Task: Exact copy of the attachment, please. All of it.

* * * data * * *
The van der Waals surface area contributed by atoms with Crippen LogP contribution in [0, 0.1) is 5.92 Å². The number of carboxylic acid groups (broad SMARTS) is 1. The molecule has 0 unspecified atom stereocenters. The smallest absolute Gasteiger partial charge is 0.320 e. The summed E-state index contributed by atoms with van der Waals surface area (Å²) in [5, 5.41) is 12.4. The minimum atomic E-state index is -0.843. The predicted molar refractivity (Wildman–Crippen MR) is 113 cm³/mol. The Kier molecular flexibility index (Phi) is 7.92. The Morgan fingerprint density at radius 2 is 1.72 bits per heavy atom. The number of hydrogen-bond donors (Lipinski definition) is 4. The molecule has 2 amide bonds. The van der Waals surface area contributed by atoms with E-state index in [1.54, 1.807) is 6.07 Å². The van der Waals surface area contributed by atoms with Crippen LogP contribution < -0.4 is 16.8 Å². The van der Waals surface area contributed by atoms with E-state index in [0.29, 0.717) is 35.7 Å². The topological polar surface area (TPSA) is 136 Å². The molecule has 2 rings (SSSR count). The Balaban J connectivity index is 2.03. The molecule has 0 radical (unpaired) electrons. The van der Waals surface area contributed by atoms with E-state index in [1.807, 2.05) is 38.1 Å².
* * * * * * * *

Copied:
The van der Waals surface area contributed by atoms with Crippen LogP contribution in [0, 0.1) is 5.92 Å². The number of carboxylic acid groups (broad SMARTS) is 1. The molecule has 0 unspecified atom stereocenters. The smallest absolute Gasteiger partial charge is 0.320 e. The summed E-state index contributed by atoms with van der Waals surface area (Å²) in [5, 5.41) is 12.4. The minimum atomic E-state index is -0.843. The predicted molar refractivity (Wildman–Crippen MR) is 113 cm³/mol. The Kier molecular flexibility index (Phi) is 7.92. The Morgan fingerprint density at radius 2 is 1.72 bits per heavy atom. The number of hydrogen-bond donors (Lipinski definition) is 4. The molecule has 2 amide bonds. The van der Waals surface area contributed by atoms with E-state index in [1.54, 1.807) is 6.07 Å². The van der Waals surface area contributed by atoms with Crippen LogP contribution < -0.4 is 16.8 Å². The van der Waals surface area contributed by atoms with E-state index in [0.29, 0.717) is 35.7 Å². The topological polar surface area (TPSA) is 136 Å². The molecule has 2 rings (SSSR count). The Balaban J connectivity index is 2.03. The molecule has 0 radical (unpaired) electrons. The van der Waals surface area contributed by atoms with E-state index in [1.807, 2.05) is 38.1 Å².